Krakow has a long and rich history, from the ancient Stone Age times to today’s cosmopolitan European city with over 14 million tourists a year pre-pandemic times. The tourist trade is gradually recovering and this enchanting city is abound with treasures from past periods and monuments dedicated to Krakow’s sons and daughters who brought the city fame as well as notoriety. Krakow was the capital of Poland and still remains the Royal City with all the Kings and Queens interred in Wawel Cathedral along with Poland’s Heroes. The Royal Route through Krakow from St. Florian’s Gate to Wawel Castle and Cathedral is a popular tourist attraction to enjoy aboard the elegantly decorated horse and carriages.
Krakow has two main areas, the Old Town which was the all important silk trade capital of Europe in the 12th century, even today the grand Sukiennice, Cloth Hall that saw nobles, royalty and merchants lodge there is open to the public situated in the largest square in Europe called Rynek Glowny, Draper’s Square in English. A short walk from the Old Town, over the Vistula River is the celebrated Kazimierz area or Jewish Quarter which was a separate town in the past, King Casimir the Great decreed that the area be for the Jewish settlers who contributed to the Krakow economy. Kazimierz reflects the Jewish way of life in architecture, heritage and entertainment.
If you’d like to find out more about Krakow tour attractions and sights, check out momondo’s Krakow Guide for travel inspiration.
Many festivals and events take place in Krakow and mainly on the square, Rynek. One of the biggest is the Dragon Parade.
- Great Dragon Parade, in early June thousands of schoolchildren proudly pull and push their dragon float around the city’s walkway, Planty to then gather on Rynek and await the decision of the judges for the best dragon. On the following day there is a community picnic held on the banks of the Vistula River. The celebration is dedicated to the legend of the Wawel Dragon that supposedly resided under Wawel Hill in a cave which you can explore when visiting the city. The folklore story is embedded in the roots of the city and its people. The dragon terrorised the townsfolk and was defeated by a wily shoemaker who fed the dragon a sulphur filled sheep which exploded in the dragon’s stomach when it drank water. Earliest mention of the Wawel Dragon was recorded near the end of the 12th century.
- Easter Festival or Misteria Paschalia, is a most important religious celebration in Poland and Krakow pays homage to it. Again, on Rynek the stalls offering all kinds of artisan products ranging from decorated eggs to fine sheepskin coats during the Holy celebrations. On Easter Monday the medieval game of Smingus-Dingus is enacted whereby the younger generations have water fights, it is a ritual to declare your love or fondness to another person. Undoubtedly, Easter for Poles is a big occasion and Palm Sunday you will see homemade palm trees and decorated pisanki (eggs) being taken to a church in order to be blessed and bring family harmony.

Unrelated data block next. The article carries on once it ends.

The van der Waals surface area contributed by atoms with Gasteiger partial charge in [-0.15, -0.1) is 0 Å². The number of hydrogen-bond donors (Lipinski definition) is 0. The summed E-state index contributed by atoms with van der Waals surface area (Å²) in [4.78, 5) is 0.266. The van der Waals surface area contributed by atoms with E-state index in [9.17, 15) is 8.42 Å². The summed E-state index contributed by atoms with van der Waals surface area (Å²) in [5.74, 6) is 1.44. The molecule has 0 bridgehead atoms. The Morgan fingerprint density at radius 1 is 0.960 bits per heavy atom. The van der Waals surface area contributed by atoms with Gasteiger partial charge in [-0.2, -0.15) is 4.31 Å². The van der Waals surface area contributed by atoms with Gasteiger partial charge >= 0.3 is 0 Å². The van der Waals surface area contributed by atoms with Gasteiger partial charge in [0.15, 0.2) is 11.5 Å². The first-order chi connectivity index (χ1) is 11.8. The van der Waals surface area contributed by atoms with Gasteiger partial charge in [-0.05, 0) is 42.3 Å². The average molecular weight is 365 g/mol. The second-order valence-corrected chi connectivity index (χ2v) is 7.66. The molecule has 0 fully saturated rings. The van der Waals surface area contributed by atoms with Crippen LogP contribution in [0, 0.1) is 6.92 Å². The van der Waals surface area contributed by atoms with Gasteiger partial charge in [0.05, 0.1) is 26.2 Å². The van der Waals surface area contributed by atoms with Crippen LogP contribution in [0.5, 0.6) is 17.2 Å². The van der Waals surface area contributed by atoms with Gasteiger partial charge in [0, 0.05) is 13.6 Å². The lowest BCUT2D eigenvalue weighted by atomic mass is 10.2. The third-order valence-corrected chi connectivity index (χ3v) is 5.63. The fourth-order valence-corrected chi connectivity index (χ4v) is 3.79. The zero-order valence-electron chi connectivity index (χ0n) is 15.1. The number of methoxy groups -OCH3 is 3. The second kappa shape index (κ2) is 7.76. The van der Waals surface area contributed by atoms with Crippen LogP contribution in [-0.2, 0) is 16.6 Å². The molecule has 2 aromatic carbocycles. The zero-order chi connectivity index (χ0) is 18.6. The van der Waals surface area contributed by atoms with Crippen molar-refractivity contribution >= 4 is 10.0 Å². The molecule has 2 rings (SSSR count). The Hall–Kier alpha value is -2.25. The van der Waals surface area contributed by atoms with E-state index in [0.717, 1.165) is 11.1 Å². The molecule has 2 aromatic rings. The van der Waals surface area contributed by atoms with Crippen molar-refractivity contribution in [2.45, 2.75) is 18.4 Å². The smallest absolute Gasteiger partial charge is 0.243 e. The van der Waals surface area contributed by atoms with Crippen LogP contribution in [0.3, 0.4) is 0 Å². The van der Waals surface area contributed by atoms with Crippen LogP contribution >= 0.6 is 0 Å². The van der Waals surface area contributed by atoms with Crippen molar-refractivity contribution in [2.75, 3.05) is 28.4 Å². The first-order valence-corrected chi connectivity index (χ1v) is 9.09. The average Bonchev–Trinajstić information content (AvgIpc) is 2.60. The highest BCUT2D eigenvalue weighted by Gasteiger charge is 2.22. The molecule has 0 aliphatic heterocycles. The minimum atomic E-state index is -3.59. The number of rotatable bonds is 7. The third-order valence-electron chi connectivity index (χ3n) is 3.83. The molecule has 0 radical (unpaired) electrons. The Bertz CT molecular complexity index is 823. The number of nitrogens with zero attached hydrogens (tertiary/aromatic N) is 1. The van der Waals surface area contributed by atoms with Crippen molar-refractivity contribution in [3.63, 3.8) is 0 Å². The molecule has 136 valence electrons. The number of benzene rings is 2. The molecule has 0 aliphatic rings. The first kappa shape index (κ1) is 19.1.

- Juwenalia, this word is similar to juvenile and as this infers a certain kind of behaviour this festival certainly perpetuates it. Juwenalia follows on from the Easter fair and holy celebrations where Krakow’s student population take control of the city for a day. The ‘keys to the city’ are handed over to a nominee and all crazy and absurd activities become the norm. Live music, parties along with exhibitions, theatre and plenty of boozy fun. The resident Lord Mayor officially starts the fun festival in Rynek and approximately 30,000 students in fancy dress wade in to a raucous weekend of complete abandon or partying going on all over Krakow. Juwenalia has been celebrated for over 60 years and it is said to derive from the 600th anniversary of the Jagellonian University but some say it was inspired by Emperor Nero when he allowed such similar frivolity in 59AD to celebrate cutting his beard for the first time, however, Juwenalia is a tiring but satisfying weekend for students and alike.
- Let us not forget Kazimierz, the Jewish Quarter, every year since 1988 the Jewish Culture Festival is held in July. Jewish Culture Festival, JCF, In Kazimierz in early July the JFC puts on around 300 events over 2 weeks to highlight its culture, history and tasty food. There is something for all ages to enjoy from parties, live music, seminars, workshops and theatre plus the famous Cheder Café where it all began. The JCF has grown in importance throughout the world and attracts thousands of visitors for the occasion. As JCF tradition holds the last day of the festival see the live music concert in Szeroka St. with many international bands and soloists taking part.
- Wianki Festival, originally a Pagan ritual of young nubile girls floating flower wreaths down the river in the night to the waiting young men treading water to catch them and find their future betrothed. The wreaths had candles burning to see them in the darkness. Although today in modern times wreaths are released on the river it has transformed into a weekend of music and light with a series of music concerts featuring national and internationally known artists. The festival usually takes place annually in July/August and draws a huge crowd of music lovers to the many different venues holding concerts with the largest one staged on Rynek. On most of the dates Wianki Festival coincides with the Krakow Rugby Festival, which gives you a great chance to participate in 2 great events during one weekend.
Krakow, practically, has a festival dedicated to every single genre nearly e very day of the year, film, literature, poetry, theatre, architecture, pierogi and food in general, to name but a few, the list is infinite. Krakow, its culture and vibrant atmosphere will hold you spellbound for whatever reason you decided to visit this compact and buzzing central European city easy to reach and hard to forget or, indeed, leave.